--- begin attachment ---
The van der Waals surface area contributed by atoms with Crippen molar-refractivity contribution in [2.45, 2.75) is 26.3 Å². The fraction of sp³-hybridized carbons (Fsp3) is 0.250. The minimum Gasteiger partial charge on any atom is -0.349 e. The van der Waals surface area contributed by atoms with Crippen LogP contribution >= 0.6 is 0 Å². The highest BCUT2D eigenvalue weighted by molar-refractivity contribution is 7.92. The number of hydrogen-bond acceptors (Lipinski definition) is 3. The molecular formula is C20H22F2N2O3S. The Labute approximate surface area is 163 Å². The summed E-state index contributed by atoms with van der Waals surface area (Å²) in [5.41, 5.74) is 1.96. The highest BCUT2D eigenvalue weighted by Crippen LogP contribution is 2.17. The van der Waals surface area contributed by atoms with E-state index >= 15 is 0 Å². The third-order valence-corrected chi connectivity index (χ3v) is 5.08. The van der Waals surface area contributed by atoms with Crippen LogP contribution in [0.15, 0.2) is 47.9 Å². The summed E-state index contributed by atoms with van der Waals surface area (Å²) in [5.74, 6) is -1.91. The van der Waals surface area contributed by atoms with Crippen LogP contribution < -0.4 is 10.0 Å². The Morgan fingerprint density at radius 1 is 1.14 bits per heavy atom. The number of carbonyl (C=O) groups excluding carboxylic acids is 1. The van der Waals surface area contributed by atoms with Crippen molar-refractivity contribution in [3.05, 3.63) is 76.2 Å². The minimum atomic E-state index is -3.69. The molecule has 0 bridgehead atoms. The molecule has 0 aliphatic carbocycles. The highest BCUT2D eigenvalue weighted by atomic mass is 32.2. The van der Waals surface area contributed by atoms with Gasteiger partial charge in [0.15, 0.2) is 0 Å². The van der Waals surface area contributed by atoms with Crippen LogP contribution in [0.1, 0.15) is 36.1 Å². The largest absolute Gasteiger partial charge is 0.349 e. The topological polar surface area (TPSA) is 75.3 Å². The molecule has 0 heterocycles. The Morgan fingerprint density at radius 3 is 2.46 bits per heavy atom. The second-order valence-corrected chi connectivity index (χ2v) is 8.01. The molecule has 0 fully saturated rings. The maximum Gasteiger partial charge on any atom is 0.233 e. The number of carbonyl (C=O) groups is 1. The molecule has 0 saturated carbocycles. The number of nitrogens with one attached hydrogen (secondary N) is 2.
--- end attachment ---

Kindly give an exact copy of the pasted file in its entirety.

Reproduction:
The van der Waals surface area contributed by atoms with Crippen molar-refractivity contribution in [2.45, 2.75) is 26.3 Å². The fraction of sp³-hybridized carbons (Fsp3) is 0.250. The minimum Gasteiger partial charge on any atom is -0.349 e. The van der Waals surface area contributed by atoms with Crippen LogP contribution >= 0.6 is 0 Å². The highest BCUT2D eigenvalue weighted by molar-refractivity contribution is 7.92. The number of hydrogen-bond acceptors (Lipinski definition) is 3. The molecular formula is C20H22F2N2O3S. The Labute approximate surface area is 163 Å². The summed E-state index contributed by atoms with van der Waals surface area (Å²) in [5.41, 5.74) is 1.96. The highest BCUT2D eigenvalue weighted by Crippen LogP contribution is 2.17. The van der Waals surface area contributed by atoms with E-state index >= 15 is 0 Å². The third-order valence-corrected chi connectivity index (χ3v) is 5.08. The van der Waals surface area contributed by atoms with Crippen LogP contribution in [0.15, 0.2) is 47.9 Å². The summed E-state index contributed by atoms with van der Waals surface area (Å²) in [5.74, 6) is -1.91. The van der Waals surface area contributed by atoms with Crippen LogP contribution < -0.4 is 10.0 Å². The Morgan fingerprint density at radius 1 is 1.14 bits per heavy atom. The number of carbonyl (C=O) groups excluding carboxylic acids is 1. The van der Waals surface area contributed by atoms with Crippen molar-refractivity contribution in [3.05, 3.63) is 76.2 Å². The minimum atomic E-state index is -3.69. The molecule has 0 bridgehead atoms. The molecule has 0 aliphatic carbocycles. The highest BCUT2D eigenvalue weighted by atomic mass is 32.2. The van der Waals surface area contributed by atoms with Gasteiger partial charge in [0.15, 0.2) is 0 Å². The van der Waals surface area contributed by atoms with Crippen LogP contribution in [0.1, 0.15) is 36.1 Å². The largest absolute Gasteiger partial charge is 0.349 e. The topological polar surface area (TPSA) is 75.3 Å². The molecule has 0 heterocycles. The Morgan fingerprint density at radius 3 is 2.46 bits per heavy atom. The second-order valence-corrected chi connectivity index (χ2v) is 8.01. The molecule has 0 fully saturated rings. The maximum Gasteiger partial charge on any atom is 0.233 e. The number of carbonyl (C=O) groups is 1. The molecule has 0 saturated carbocycles. The number of nitrogens with one attached hydrogen (secondary N) is 2.